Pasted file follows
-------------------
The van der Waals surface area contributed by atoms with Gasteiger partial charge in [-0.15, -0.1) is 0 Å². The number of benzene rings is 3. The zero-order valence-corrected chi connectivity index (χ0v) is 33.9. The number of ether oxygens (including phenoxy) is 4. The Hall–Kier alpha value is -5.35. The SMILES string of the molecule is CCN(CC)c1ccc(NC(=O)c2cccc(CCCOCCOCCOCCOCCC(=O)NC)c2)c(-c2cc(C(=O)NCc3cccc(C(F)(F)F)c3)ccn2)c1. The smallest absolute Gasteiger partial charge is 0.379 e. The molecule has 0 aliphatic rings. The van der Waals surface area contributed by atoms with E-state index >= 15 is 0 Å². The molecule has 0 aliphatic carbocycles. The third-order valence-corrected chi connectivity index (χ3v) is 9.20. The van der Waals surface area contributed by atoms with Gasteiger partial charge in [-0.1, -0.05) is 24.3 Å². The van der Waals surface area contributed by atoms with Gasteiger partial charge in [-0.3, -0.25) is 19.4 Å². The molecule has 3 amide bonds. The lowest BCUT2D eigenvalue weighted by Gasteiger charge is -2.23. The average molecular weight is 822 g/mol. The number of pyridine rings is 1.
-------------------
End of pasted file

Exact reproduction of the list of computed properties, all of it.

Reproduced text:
The van der Waals surface area contributed by atoms with Gasteiger partial charge in [-0.15, -0.1) is 0 Å². The number of benzene rings is 3. The zero-order valence-corrected chi connectivity index (χ0v) is 33.9. The number of ether oxygens (including phenoxy) is 4. The Hall–Kier alpha value is -5.35. The SMILES string of the molecule is CCN(CC)c1ccc(NC(=O)c2cccc(CCCOCCOCCOCCOCCC(=O)NC)c2)c(-c2cc(C(=O)NCc3cccc(C(F)(F)F)c3)ccn2)c1. The smallest absolute Gasteiger partial charge is 0.379 e. The molecule has 0 aliphatic rings. The van der Waals surface area contributed by atoms with E-state index >= 15 is 0 Å². The molecule has 0 aliphatic carbocycles. The third-order valence-corrected chi connectivity index (χ3v) is 9.20. The van der Waals surface area contributed by atoms with Gasteiger partial charge in [-0.1, -0.05) is 24.3 Å². The van der Waals surface area contributed by atoms with Gasteiger partial charge in [-0.3, -0.25) is 19.4 Å². The molecule has 3 amide bonds. The lowest BCUT2D eigenvalue weighted by Gasteiger charge is -2.23. The average molecular weight is 822 g/mol. The number of pyridine rings is 1.